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Towards Industry 4.0

How far is Slovenian economy in adopting Industry 4.0 technologies and processes?

Towards Industry 4.0

Industry 4.0 – the term was first used by the German government at the start of the decade and broadly describes the technological advancement and the future readiness of a company or nation. As the concept has become quite fashionable (though sometimes it is already replaced by Industry 5.0) a growing number of studies try to assess how far advanced national economies are in digital transformation. In late 2018 the European Commission published the Digital Transformation Scoreboard: an index describing actual adoption of digital technologies by companies. It put Slovenia in 7th place among 28 EU members with a score of 46: the EU average was 39.3. The World Economic Forum’s report Readiness for the Future of Production puts Slovenia in the group of 25 leading countries. Slovenia thus ranks better in digital transformation than in overall competitiveness.Last year’s IMD’s report on digital competitiveness came to similar conclusions.

What is behind these rather abstract indices? One of the key elements of the industry 4.0 is robotization. The latest figures from the International Federation of Robotics show that Slovenian industrial companies use 144 robots per 10,000 employees. That puts Slovenia on 16th place globally and ahead of advanced economies like France, Switzerland and the UK. The European average is 106 robots per 10,000 workplaces. If we look at the automotive sector, Slovenia scores even better. The automotive industry of the Alpine republic is among 7 countries with more than 1,000 robots per 10,000 employees.

A short research on the adoption of Industry 4.0 was carried out earlier this year by the German – Slovenian Chamber of Industry and Commerce (AHK). For 87 percent of the surveyed companies digitalization was the top priority. Only 15 percent of the companies haven’t started to work on a digitalization strategy. 30 percent of the surveyed companies have already implement such a strategy. 45 percent of the companies in the sample use big data and over 70 percent use cloud computing. 36 percent use M2M (machine to machine) communication and 11 percent use artificial intelligence. Another study showed that 62 percent of industrial companies in Slovenia use internet of things (IoT). What is the weakest link, preventing even faster digital transformation? According to AHK members it is the people, or rather their limited ability to constantly adopt rapidly changing competences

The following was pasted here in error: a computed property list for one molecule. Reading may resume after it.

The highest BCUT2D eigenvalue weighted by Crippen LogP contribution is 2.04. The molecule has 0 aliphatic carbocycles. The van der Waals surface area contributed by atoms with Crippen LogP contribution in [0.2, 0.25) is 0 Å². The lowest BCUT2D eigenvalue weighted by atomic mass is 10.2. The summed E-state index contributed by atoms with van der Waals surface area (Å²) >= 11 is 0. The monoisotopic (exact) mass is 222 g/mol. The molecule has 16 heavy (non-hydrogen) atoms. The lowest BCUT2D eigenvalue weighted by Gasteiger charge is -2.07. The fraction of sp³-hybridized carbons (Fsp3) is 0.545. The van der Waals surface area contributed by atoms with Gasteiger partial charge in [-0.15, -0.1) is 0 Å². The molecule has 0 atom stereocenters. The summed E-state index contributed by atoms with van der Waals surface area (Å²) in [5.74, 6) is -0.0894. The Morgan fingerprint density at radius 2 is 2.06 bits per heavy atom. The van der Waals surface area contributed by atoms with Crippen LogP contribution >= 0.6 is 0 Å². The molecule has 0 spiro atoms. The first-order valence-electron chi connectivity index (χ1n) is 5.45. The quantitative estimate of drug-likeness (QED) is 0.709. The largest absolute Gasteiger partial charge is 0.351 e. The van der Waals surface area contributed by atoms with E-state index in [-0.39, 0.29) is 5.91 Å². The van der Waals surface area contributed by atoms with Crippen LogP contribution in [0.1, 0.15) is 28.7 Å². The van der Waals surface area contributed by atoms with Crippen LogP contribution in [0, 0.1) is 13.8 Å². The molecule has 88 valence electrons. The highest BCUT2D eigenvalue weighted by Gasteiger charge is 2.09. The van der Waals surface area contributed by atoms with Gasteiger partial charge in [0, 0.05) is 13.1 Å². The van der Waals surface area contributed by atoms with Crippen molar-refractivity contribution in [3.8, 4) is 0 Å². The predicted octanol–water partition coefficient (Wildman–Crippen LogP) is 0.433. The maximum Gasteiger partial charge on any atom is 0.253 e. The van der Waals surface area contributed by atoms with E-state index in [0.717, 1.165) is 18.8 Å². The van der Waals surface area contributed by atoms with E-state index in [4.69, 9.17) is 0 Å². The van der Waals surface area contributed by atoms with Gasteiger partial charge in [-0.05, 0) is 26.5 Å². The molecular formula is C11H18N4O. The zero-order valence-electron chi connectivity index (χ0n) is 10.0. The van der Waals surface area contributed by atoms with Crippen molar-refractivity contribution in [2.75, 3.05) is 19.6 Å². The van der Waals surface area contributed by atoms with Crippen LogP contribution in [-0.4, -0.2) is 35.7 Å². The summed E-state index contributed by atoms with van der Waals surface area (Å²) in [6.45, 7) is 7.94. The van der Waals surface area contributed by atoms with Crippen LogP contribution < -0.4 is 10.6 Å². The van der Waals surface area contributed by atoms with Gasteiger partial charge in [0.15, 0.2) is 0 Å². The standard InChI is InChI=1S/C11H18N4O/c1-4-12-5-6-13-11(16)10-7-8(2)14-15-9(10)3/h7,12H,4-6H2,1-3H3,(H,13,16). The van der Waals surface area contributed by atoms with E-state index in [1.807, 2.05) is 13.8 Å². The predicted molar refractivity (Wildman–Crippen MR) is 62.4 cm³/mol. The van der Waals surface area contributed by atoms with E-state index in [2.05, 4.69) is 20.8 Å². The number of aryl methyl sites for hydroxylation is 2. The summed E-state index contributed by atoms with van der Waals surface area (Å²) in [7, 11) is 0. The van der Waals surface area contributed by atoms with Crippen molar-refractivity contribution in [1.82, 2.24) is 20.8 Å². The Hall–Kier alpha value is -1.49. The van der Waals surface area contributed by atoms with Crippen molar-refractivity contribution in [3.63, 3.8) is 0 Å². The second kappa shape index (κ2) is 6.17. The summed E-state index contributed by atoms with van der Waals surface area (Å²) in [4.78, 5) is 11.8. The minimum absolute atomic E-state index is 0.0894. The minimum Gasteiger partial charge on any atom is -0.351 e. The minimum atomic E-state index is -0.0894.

Nevertheless, it is obvious that Slovenian manufacturing is undergoing a significant technological shift. This is particularly true for some industries, like automotive or pharmaceutics. Renault’s factory Revoz is thoroughly modern and relies heavily on robotization. The new plant of Slovenian pharmaceutical company Krka is also thoroughly automatized – the conceptual design was made by their in-house experts. Both companies belong to the 10 largest in Slovenia – yet digitalization is not reserved only for the biggest. One of the smartest factories in Slovenia is the new plant of Polycom, a mid-size family owned company, developing advanced plastic components for various industries.

 A growing number of local providers of solutions for the digital transformation of companies is more proof of the relevance of Industry 4.0. Some Slovenian sensor and measurement equipment manufacturers are global leaders in their respective niches – and smart factories rely heavily on sensors and controllers. The local software industry is another example: companies like Nil Data Communications, Metronik, Kopa, 3Port, or MIT Informatika have shifted their focus toward solutions to support digitalized manufacturing or logistics. And last but not least: Yaskawa’s new factory of industrial robots in Kočevje – the first in Europe – is expected to further boost the development of robotics in the country.

The European digital readiness studies show, however, an area where Slovenians lag behind. They are among the least active users of social media in Europe. One could argue whether this is an advantage or disadvantage. And “intensity of online media discussions” on various aspects of digital transformation is also among the lowest. But one could argue that this low intensity may tell more about the Slovenian national character than the nation’s digital readiness. 

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